The Commission, on review of the arbitrator's decision, found that the claimant had not lost the use of his right arm, but had lost 100% of the use of his right hand, and adjusted the compensation awarded accordingly. Too, the Commission decided the arbitrator had erroneously calculated the weekly compensation due and corrected the calculation. The Commission affirmed the other findings of the arbitrator. National Electric was ordered to pay weekly compensation for the period called for by the statute, and the Commission ordered payments to be made to the claimant from the Second Injury Fund upon National Electric's completion of its payments.

On the 20th day after receiving a notice of the Commission's decision, the claimant filed with the clerk of the circuit court a praecipe for a writ of certiorari and scire facias. The praecipe named the Industrial Commission and National Electric as respondents, and was filed to obtain review of the Commission's decision pursuant to section 19(f)(1) of the Act (Ill. Rev. Stat. 1977, ch. 48, par. 138.19(f)(1)). That section provides in relevant part:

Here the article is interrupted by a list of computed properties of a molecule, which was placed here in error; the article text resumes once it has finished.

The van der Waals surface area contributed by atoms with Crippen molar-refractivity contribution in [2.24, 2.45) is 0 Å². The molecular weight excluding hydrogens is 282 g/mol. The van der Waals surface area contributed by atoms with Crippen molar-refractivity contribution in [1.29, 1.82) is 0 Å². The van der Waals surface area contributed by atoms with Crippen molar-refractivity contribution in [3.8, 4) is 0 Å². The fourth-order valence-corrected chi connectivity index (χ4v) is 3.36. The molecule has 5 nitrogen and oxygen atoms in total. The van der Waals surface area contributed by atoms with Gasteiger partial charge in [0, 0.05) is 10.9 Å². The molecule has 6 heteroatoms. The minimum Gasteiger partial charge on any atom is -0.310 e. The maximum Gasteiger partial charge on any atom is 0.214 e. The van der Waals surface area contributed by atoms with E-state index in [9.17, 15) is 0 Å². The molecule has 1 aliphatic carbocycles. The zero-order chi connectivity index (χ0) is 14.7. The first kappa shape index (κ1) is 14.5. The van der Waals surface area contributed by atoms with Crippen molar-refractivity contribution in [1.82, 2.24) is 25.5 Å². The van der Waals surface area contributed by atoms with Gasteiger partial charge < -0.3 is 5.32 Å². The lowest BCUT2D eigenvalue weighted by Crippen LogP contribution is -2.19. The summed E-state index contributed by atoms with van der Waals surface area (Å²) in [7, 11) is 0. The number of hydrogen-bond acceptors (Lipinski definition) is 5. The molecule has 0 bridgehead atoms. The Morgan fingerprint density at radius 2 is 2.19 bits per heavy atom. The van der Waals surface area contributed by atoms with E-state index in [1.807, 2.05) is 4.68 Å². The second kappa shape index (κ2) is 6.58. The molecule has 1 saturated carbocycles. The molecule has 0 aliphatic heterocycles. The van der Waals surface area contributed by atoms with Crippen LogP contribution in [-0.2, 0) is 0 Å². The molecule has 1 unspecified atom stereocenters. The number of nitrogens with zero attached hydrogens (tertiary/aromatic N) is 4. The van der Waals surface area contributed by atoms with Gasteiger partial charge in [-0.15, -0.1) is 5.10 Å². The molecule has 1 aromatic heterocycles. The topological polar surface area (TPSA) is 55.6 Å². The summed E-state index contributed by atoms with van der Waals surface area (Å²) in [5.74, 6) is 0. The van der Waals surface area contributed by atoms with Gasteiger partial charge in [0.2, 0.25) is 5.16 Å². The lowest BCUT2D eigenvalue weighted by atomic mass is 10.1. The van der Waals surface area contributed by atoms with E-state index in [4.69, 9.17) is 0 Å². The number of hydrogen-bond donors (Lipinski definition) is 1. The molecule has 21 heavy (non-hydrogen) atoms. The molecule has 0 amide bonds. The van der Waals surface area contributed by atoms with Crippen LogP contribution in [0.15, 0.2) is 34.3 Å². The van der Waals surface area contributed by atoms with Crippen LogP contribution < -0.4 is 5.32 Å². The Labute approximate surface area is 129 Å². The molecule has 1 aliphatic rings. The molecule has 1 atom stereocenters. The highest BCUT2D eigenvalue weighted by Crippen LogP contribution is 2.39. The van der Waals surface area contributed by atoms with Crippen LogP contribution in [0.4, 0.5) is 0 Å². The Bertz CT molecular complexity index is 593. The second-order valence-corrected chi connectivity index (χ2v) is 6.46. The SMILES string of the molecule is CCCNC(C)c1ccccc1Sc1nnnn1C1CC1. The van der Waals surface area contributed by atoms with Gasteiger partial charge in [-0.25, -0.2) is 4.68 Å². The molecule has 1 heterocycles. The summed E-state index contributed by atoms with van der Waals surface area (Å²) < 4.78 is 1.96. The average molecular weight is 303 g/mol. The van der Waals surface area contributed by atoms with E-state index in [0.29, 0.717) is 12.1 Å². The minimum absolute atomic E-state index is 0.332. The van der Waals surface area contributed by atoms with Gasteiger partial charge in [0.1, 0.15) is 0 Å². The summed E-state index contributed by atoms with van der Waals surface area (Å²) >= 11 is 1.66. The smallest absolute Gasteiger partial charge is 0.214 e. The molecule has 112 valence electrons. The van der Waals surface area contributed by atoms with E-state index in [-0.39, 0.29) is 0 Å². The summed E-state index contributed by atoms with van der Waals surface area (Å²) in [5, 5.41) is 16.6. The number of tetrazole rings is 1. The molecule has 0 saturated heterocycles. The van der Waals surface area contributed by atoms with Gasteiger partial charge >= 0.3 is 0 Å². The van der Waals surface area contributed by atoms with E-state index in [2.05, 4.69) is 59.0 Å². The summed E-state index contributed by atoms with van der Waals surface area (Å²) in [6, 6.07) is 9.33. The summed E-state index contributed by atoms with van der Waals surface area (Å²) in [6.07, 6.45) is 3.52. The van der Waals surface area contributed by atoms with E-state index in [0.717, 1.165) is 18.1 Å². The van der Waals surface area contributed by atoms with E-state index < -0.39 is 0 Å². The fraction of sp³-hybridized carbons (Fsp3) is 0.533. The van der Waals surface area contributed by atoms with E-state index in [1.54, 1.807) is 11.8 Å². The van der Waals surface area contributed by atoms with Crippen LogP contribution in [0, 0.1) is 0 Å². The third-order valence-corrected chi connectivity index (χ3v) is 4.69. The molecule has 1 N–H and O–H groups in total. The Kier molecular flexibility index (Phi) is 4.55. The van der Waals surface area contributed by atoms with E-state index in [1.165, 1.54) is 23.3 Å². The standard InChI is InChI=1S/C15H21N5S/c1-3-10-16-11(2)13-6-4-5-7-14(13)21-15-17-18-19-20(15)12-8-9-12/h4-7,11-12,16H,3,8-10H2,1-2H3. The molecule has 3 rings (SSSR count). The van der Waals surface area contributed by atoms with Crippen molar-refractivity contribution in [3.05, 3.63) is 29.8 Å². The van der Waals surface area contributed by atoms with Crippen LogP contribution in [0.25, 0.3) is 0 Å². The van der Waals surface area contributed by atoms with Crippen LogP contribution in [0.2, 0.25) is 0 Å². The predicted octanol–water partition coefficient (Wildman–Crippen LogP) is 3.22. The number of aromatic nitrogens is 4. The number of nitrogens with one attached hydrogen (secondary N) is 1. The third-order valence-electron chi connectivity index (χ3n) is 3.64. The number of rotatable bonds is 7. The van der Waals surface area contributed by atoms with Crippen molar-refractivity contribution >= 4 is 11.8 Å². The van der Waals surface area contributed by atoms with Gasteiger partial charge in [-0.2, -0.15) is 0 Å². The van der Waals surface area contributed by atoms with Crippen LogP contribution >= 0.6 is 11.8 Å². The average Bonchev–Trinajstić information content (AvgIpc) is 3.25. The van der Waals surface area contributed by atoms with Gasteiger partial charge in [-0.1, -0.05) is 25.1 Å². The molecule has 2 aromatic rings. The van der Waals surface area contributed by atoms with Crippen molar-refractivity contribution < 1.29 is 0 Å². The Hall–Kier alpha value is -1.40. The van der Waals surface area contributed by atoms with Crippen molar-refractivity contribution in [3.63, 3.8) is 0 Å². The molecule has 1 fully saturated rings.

"(1) Except in cases of claims against the State of Illinois, in which case the decision of the Commission shall not be subject to judicial review, the Circuit Court of the county where any of the parties defendant may be found, or if none of the parties defendant can be found in this State then the Circuit Court of the county where the accident occurred, shall by writ of certiorari to the Commission have power to review all questions of law and fact presented by such record.

Such suit by writ of certiorari shall be commenced within 20 days of the receipt of notice of the decision of the Commission. Such writ of certiorari and the writ of scire facias shall be issued by the clerk of such court upon praecipe returnable on the designated return day, not less than 10 or more than 60 days from the date of issuance thereof, and the praecipe shall contain the last known address of other parties in interest and their attorneys of record who are to be served by scire facias. Service upon any member of the Commission or the Secretary or the Assistant Secretary thereof shall be service upon the Commission, and service upon other parties in interest and their attorneys of record shall be by scire facias, and such service shall be made upon the Commission and other parties in interest by mailing notices of the commencement of the proceedings and the return day of the writ to the office of the Commission and to the last known place of residence of other parties in interest or their attorney or attorneys of record." (Emphasis added.)